Why Openness Builds Stronger Marriages and Families

One summer evening in 2022, my husband and I stopped holding our breath. Sitting across from one of our favorite married couples at the Chateau Elan Winery, we exchanged stories about our newly married experiences. As the sky turned pink and orange, we laughed, mhmmed, and shed tears as we discussed difficulties navigating finances, respect, faith, illness, and spousal needs. 

Seven months into our marriage, my husband and I had many conversations with several married couples, but most weren’t comfortable opening up. We observed folks shift in their seats when we tried to be honest about what was happening in our marriage.

However, as we sipped our wine around a firepit that summer evening, we found that this couple would be vulnerable enough to show us their mess. My husband and I let out a deep sigh and shared our mess, too. As we all mustered the courage to ask and answer the hard questions, we found that our mess wasn’t as scary as we thought and that it was safe to be open with people we trust. Although we were different people in different relationships dealing with different issues, many of our experiences were similar. We weren’t crazy. We weren’t alone. We were normal, and marriage was hard.

We felt seen and known. 

This refreshing experience took a sledgehammer to the walls my husband and I didnt even realize we began to erect. It also unraveled the spoken rule of our childhood–that “what happens in the house stays in the house.”

A relatively modern saying that popped up in the 20th century, the rule has become a mantra often recited to children in Black households. Emphasizing family privacy, it has resonated with people who want to protect family business. The saying might sound comforting at first, promoting privacy and family loyalty, but as many Black families have experienced, this mentality can be problematic by inadvertently hiding abusive behavior. It can also create a toxic environment due to the bottling up of negative experiences and cause emotional strains within families. Additionally, there can be a breakdown in trust and healthy dynamics when family members are encouraged to keep secrets. This harm unfolded onscreen in Love is Blind’s Season Six as Clay revealed to the world that when he was a child, he was aware of and involved in his father’s infidelity. He confessed that his father often took him on these trips, which they both kept from his mother. For marriages, in particular, this type of behavior leaves little room for outside support or accountability.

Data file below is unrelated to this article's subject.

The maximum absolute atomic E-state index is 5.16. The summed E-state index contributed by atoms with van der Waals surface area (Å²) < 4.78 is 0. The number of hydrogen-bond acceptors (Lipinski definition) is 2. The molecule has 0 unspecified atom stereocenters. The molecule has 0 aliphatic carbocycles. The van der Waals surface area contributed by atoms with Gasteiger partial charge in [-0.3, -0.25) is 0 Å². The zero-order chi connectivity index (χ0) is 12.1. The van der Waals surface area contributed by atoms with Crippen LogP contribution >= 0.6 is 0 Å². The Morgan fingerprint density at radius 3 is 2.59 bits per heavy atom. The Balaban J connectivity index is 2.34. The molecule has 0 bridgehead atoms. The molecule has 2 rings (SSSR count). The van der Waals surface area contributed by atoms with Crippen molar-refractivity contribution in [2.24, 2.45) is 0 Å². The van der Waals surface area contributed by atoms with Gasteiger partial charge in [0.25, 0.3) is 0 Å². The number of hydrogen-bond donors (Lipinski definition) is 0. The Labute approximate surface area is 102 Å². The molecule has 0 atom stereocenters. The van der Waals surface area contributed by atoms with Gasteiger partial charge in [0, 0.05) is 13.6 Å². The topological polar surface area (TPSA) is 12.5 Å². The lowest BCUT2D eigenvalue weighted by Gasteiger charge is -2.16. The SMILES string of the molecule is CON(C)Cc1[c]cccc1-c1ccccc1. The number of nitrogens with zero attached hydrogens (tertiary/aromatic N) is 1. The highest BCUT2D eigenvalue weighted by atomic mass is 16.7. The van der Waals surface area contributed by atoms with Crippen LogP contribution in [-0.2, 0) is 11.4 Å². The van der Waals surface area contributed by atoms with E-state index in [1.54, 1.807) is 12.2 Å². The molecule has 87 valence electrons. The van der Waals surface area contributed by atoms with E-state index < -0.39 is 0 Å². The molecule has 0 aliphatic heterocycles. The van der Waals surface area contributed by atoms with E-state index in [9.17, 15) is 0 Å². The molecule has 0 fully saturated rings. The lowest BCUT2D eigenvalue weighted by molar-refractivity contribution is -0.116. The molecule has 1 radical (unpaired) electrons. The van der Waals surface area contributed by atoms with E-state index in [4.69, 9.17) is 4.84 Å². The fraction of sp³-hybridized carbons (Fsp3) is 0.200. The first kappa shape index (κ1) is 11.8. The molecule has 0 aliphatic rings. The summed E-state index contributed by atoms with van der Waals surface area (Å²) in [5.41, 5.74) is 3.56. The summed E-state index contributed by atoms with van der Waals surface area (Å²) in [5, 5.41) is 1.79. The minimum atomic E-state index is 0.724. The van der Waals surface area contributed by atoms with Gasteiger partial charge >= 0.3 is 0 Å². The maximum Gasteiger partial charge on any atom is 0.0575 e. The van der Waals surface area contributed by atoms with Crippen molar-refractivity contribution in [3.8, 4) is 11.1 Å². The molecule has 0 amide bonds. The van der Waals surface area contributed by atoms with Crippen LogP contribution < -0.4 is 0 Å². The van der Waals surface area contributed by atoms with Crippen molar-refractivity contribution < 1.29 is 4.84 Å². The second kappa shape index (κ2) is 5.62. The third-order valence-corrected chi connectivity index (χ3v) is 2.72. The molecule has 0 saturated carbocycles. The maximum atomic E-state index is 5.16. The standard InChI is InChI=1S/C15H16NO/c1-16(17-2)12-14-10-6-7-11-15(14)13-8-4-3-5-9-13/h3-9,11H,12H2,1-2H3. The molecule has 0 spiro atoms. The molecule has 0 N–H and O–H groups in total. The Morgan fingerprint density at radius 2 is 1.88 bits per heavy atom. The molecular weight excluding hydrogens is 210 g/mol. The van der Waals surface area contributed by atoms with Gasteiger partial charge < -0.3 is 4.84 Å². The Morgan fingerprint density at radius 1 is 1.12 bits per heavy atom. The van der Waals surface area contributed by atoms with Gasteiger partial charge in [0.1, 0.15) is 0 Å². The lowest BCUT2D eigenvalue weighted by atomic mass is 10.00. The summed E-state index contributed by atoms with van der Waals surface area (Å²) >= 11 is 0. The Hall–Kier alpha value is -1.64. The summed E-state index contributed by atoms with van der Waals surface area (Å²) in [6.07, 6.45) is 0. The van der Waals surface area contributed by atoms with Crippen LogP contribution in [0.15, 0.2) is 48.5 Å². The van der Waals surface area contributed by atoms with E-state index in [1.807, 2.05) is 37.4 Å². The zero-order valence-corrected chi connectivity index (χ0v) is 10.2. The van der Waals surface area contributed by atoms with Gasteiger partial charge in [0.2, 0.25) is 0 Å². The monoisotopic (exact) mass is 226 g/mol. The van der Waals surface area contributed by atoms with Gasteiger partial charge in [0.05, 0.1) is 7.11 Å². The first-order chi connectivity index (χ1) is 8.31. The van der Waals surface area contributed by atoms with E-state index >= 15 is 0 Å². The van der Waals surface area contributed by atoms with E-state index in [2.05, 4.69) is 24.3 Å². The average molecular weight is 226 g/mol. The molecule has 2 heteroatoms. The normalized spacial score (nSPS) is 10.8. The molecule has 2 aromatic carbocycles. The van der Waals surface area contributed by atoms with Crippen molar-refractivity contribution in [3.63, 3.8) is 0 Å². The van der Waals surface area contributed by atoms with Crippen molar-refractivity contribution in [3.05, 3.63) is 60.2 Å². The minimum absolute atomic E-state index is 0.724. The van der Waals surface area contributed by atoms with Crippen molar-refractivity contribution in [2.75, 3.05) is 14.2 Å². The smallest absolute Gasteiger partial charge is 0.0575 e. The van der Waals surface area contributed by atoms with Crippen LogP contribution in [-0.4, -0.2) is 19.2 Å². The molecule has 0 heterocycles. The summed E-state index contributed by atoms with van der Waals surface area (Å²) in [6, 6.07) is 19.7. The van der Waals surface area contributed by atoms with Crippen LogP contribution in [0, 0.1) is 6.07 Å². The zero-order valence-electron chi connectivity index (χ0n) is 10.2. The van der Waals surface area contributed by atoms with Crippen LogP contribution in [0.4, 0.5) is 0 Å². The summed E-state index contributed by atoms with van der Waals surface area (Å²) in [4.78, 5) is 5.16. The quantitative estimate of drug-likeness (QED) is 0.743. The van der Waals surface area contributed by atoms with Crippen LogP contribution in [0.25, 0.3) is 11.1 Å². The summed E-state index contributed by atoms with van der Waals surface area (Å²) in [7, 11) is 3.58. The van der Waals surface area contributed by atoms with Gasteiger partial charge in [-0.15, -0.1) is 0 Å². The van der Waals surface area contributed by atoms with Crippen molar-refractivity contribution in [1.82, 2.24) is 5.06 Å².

Many of us probably don’t even realize we’ve carried the dysfunctional rule into adulthood and, now, into our own homes. However, for my husband and I, that day at the winery marked a critical shift in our household. We found healing and encouragement in taking the masks off and relating to our peers, who were in a similar place in life and willing to be open about the good, bad, and ugly.

Craving more of that intimacy in our friendships, my husband and I began a young married couples’ retreat in January 2023. After inviting over ten couples, four of us came together from various parts of the country to cultivate spaces of community, rest, joy, vulnerability, hope, and freedom. Although marriage isn’t easy, we found it’s worth fighting for–together. 

In one year, the retreat has grown to eight couples (plus a waiting list), demonstrating both a need and desire for connection and community. We head to Austin, TX, at the end of 2024.

Updated: June 19, 2024 — 12:02 pm